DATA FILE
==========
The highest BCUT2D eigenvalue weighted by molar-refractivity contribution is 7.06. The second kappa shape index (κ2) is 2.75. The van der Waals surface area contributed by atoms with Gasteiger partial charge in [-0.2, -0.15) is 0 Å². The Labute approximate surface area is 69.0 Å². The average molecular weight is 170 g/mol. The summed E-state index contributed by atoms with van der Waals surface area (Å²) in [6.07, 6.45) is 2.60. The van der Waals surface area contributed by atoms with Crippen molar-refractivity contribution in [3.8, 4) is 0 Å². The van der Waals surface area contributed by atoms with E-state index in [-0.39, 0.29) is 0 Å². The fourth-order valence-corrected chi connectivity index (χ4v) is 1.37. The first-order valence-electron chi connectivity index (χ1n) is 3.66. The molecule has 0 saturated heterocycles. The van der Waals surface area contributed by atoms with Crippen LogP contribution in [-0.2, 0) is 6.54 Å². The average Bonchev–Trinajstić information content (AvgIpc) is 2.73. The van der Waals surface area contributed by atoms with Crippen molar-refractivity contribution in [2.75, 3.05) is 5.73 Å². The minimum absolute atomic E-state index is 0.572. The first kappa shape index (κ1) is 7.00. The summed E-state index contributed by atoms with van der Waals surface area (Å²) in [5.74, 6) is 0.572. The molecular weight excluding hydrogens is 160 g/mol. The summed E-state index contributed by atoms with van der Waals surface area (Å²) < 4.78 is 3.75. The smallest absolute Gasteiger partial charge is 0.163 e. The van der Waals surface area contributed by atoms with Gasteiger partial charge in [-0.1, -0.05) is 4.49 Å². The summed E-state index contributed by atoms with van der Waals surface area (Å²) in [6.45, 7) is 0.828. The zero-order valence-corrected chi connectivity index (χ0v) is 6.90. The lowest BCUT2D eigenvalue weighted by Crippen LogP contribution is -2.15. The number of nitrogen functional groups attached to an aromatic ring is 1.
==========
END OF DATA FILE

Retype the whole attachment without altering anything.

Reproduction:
The highest BCUT2D eigenvalue weighted by molar-refractivity contribution is 7.06. The second kappa shape index (κ2) is 2.75. The van der Waals surface area contributed by atoms with Gasteiger partial charge in [-0.2, -0.15) is 0 Å². The Labute approximate surface area is 69.0 Å². The average molecular weight is 170 g/mol. The summed E-state index contributed by atoms with van der Waals surface area (Å²) in [6.07, 6.45) is 2.60. The van der Waals surface area contributed by atoms with Crippen molar-refractivity contribution in [3.8, 4) is 0 Å². The van der Waals surface area contributed by atoms with E-state index in [-0.39, 0.29) is 0 Å². The fourth-order valence-corrected chi connectivity index (χ4v) is 1.37. The first-order valence-electron chi connectivity index (χ1n) is 3.66. The molecule has 0 saturated heterocycles. The van der Waals surface area contributed by atoms with Crippen LogP contribution in [-0.2, 0) is 6.54 Å². The average Bonchev–Trinajstić information content (AvgIpc) is 2.73. The van der Waals surface area contributed by atoms with Crippen molar-refractivity contribution in [2.75, 3.05) is 5.73 Å². The minimum absolute atomic E-state index is 0.572. The first kappa shape index (κ1) is 7.00. The summed E-state index contributed by atoms with van der Waals surface area (Å²) in [5.74, 6) is 0.572. The molecular weight excluding hydrogens is 160 g/mol. The summed E-state index contributed by atoms with van der Waals surface area (Å²) < 4.78 is 3.75. The smallest absolute Gasteiger partial charge is 0.163 e. The van der Waals surface area contributed by atoms with Gasteiger partial charge in [-0.1, -0.05) is 4.49 Å². The summed E-state index contributed by atoms with van der Waals surface area (Å²) in [6.45, 7) is 0.828. The zero-order valence-corrected chi connectivity index (χ0v) is 6.90. The lowest BCUT2D eigenvalue weighted by Crippen LogP contribution is -2.15. The number of nitrogen functional groups attached to an aromatic ring is 1.